The HIV protease inhibitor indinavir impairs glycogen synthesis in HepG2 hepatoma cells
Schütt, M.; Meier, M.; Jost, M.M.; Klein, H.H.
Experimental and Clinical Endocrinology and Diabetes: Official Journal German Society of Endocrinology and German Diabetes Association 111(1): 16-20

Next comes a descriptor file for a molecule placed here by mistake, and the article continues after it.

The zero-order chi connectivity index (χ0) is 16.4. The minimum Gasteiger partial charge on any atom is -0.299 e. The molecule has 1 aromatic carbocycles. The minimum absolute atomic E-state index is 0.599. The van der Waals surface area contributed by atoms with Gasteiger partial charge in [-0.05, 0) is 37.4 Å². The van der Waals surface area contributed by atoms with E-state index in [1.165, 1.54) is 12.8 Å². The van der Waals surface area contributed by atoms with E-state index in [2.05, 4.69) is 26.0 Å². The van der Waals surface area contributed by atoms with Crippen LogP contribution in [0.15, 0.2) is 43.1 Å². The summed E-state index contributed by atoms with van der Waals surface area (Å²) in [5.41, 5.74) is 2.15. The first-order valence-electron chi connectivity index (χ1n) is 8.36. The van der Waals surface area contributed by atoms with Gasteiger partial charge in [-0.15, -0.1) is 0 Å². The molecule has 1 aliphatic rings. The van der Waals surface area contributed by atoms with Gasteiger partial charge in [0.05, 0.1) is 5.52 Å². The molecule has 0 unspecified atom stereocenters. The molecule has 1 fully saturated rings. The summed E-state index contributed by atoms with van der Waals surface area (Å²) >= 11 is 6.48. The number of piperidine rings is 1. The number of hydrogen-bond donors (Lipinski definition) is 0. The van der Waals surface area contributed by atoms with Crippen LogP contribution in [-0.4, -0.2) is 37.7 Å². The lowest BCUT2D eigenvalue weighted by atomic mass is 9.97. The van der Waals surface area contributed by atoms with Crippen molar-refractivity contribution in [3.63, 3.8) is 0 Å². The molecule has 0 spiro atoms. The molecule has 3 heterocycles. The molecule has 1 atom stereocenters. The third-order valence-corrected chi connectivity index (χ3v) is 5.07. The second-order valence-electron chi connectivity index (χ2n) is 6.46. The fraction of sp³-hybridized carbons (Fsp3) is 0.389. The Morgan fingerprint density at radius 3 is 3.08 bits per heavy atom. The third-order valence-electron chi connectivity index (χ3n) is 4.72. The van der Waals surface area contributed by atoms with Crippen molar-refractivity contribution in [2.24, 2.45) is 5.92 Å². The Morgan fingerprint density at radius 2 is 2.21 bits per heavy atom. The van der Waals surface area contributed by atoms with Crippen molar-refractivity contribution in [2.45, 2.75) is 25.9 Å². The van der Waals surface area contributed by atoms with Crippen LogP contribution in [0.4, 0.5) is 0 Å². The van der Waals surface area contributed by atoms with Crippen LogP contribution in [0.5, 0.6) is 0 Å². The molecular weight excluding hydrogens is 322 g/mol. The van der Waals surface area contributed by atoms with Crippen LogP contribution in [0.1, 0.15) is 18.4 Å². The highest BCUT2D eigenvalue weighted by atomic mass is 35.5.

HIV protease inhibitor treatment is associated with insulin resistance. We have recently demonstrated that the HIV protease inhibitor indinavir influences initial insulin signaling steps in HepG2 cells. Here we investigated in the same cell model whether indinavir alters insulin-stimulated glycogen synthesis. Since an altered phosphotyrosine phosphatase activity could represent a mechanism by which insulin signaling is influenced, we also assessed potential indinavir effects on protein tyrosine phosphatase activity directed against tyrosine phosphorylated insulin receptor substrate-1. HepG2 cells were incubated for 48 h without or with indinavir (100 micro mol/l). Subsequently, the insulin-stimulated incorporation of 14C-glucose into glycogen was measured. In indinavir-treated cells the insulin effect on glycogen synthesis was reduced by 30 +/- 4.5 %. Dephosphorylation of immobilized tyrosine-phosphorylated insulin-receptor substrate-1 by the cell extracts was determined using a microwell plate-based method, and indinavir treatment did not alter this dephosphorylation. In conclusion, our data suggest that indinavir affects insulin-stimulation of glycogen synthesis in liver cells, and this may be related to the previously observed alterations in insulin signaling. Direct effects of indinavir on the GLUT4 transport system, that have been suggested from data in other cell systems, are unlikely in HepG2 cells that express no or almost no GLUT4 transport system. Finally, our data do not support the hypothesis that indinavir alters insulin signaling by influencing protein tyrosine phosphatase activity directed against insulin receptor substrate-1.